Access Toolkit: Outdoor Events

Tools of the Trade

Now that we know all about organising a street party, courtesy of the several excellent resources I featured in a previous post, it’s time to make it fully accessible – and here again, help is available. The Independent Street Art Network offers a free Access Toolkit downloadable from their website with the goal of “making outdoor arts events accessible to all”. It’s co-produced with Attitude is Everything, a UK charity that works towards improving Deaf and disabled people’s access to live music, and it’s a London 2012 legacy project.

The Access Toolkit is a comprehensive guide to identify and remove barriers to access for all types of outdoor events. Practically, it can help outdoor festivals – from live music in a field to busy street carnivals – to meet the standards outlined in the Attitude is Everything’s Charter of Best Practice:


  • Accessible toilet(s)
  • Level access
  • An emergency evacuation plan
  • An accessible booking system
  • ‘2 for 1’ ticket scheme
  • Viewing area(s) / platform(s)
  • Staff can describe access
  • Accessible publicity and access information
  • Induction loop / infra red system
  • Accessible signage
  • Disability Equality Training for staff
  • Accessible Campsite (Festivals only)


  • Go beyond the legal minimum level of physical access
  • Have an early entrance option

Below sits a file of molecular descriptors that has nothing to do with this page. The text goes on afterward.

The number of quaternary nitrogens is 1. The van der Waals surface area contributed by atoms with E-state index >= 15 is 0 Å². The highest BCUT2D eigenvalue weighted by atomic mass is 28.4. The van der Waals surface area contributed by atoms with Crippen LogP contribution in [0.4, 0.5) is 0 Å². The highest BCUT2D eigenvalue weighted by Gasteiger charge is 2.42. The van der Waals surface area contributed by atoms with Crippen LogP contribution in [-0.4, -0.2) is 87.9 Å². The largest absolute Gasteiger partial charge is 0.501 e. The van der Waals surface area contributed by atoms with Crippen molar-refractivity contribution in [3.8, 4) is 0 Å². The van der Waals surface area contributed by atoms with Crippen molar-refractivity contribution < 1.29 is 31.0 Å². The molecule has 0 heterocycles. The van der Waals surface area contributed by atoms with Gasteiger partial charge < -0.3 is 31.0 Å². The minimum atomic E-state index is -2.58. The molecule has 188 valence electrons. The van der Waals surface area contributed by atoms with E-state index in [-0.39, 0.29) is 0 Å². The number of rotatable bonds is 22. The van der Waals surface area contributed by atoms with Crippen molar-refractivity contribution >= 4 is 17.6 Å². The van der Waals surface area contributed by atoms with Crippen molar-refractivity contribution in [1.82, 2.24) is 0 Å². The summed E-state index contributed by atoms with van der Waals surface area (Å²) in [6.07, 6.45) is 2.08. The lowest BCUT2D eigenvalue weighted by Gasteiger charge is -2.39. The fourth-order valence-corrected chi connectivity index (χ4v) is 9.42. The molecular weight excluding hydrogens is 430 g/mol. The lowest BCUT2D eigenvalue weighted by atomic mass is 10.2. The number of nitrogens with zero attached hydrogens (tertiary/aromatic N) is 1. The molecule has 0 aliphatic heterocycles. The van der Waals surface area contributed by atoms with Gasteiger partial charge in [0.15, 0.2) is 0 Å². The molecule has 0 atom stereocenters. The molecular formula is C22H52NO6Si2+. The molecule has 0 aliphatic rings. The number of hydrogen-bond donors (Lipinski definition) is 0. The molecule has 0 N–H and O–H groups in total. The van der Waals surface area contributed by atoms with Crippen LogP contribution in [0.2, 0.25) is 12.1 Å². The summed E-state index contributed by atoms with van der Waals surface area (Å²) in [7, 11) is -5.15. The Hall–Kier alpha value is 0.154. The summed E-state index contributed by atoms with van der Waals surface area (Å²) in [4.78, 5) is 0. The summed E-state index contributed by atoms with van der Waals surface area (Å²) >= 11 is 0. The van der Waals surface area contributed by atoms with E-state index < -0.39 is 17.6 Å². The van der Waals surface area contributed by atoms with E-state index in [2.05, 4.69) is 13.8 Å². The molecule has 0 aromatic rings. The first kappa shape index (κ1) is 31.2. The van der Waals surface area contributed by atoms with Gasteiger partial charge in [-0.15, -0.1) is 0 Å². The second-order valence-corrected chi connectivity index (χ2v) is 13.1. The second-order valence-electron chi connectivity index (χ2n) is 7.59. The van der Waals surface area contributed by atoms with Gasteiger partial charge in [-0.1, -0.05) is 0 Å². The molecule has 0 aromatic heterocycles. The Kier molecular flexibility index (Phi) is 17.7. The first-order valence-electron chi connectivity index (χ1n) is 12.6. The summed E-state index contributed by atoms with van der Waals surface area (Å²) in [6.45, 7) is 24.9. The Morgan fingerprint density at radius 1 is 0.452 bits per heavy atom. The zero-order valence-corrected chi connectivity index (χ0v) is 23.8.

• Backstage/stage access
  • An accessible and diverse recruitment policy
  • An ‘Access Address Book’
  • Extend Disability Equality Training
  • Access to the performance
  • Extend access policies to partners


  • Become an Ambassador for Best Practice in Access
  • Long term commitment
  • Track effects of accessible recruitment and measure diversity


The Toolkit provides information, tips and checklists to help event organisers think thoroughly about barriers to access and how to remove them, in three main sections:

 Why: the many advantages of making an event truly inclusive and accessible, including complying with the legislation and reaping economic benefits. This can help

Before the event: this is perhaps where the biggest shift in attitude must occur. Inclusive marketing and efficient outreach will help attract more people; staff and volunteers recruitment and training are also crucial to the success of the inclusion efforts.

At the event: there are many adjustments that can be made for free or at a small cost. The toolkit is very practical, with clear recommendations, checklists and specialised suppliers contact details. Areas covered include:

  • information and communication, from steward training to signage and announcements;
  • accessible toilets, seating, viewing platforms;
  • crowd management for large street parties such as carnivals;
  • making performances accessible, through the use of sign language interpreters, captions or audio descriptions.

Several case studies conclude the toolkit, highlighting the importance of planning and training.

The Access Toolkit can be downloaded here, and Attitude is Everything provide further resources on their website, including a set of practical guides to improve communication, create a viewing platform or establishing a 2-for-1 ticket policy for disabled people and their Personal Assistant.

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